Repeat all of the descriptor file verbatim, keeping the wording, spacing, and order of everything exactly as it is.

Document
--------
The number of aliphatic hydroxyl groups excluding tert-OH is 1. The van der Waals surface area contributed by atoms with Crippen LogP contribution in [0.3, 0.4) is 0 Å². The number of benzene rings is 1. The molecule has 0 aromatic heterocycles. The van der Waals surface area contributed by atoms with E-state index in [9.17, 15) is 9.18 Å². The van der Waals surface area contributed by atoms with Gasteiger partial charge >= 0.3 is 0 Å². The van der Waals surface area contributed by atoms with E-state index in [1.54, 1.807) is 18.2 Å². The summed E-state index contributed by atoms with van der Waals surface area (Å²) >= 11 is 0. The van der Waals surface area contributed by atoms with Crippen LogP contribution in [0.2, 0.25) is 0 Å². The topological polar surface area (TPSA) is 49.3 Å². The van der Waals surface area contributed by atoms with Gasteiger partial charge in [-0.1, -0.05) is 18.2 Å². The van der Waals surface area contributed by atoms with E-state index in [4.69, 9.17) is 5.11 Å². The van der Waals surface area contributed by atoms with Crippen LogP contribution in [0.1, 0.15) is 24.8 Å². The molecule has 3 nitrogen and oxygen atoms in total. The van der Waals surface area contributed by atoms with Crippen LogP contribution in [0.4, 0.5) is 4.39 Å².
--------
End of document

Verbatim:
The number of aliphatic hydroxyl groups excluding tert-OH is 1. The van der Waals surface area contributed by atoms with Crippen LogP contribution in [0.3, 0.4) is 0 Å². The number of benzene rings is 1. The molecule has 0 aromatic heterocycles. The van der Waals surface area contributed by atoms with E-state index in [9.17, 15) is 9.18 Å². The van der Waals surface area contributed by atoms with Gasteiger partial charge >= 0.3 is 0 Å². The van der Waals surface area contributed by atoms with E-state index in [1.54, 1.807) is 18.2 Å². The summed E-state index contributed by atoms with van der Waals surface area (Å²) >= 11 is 0. The van der Waals surface area contributed by atoms with Crippen LogP contribution in [0.2, 0.25) is 0 Å². The topological polar surface area (TPSA) is 49.3 Å². The van der Waals surface area contributed by atoms with Gasteiger partial charge in [-0.1, -0.05) is 18.2 Å². The van der Waals surface area contributed by atoms with E-state index in [4.69, 9.17) is 5.11 Å². The van der Waals surface area contributed by atoms with Crippen LogP contribution in [0.1, 0.15) is 24.8 Å². The molecule has 3 nitrogen and oxygen atoms in total. The van der Waals surface area contributed by atoms with Crippen LogP contribution in [0.4, 0.5) is 4.39 Å².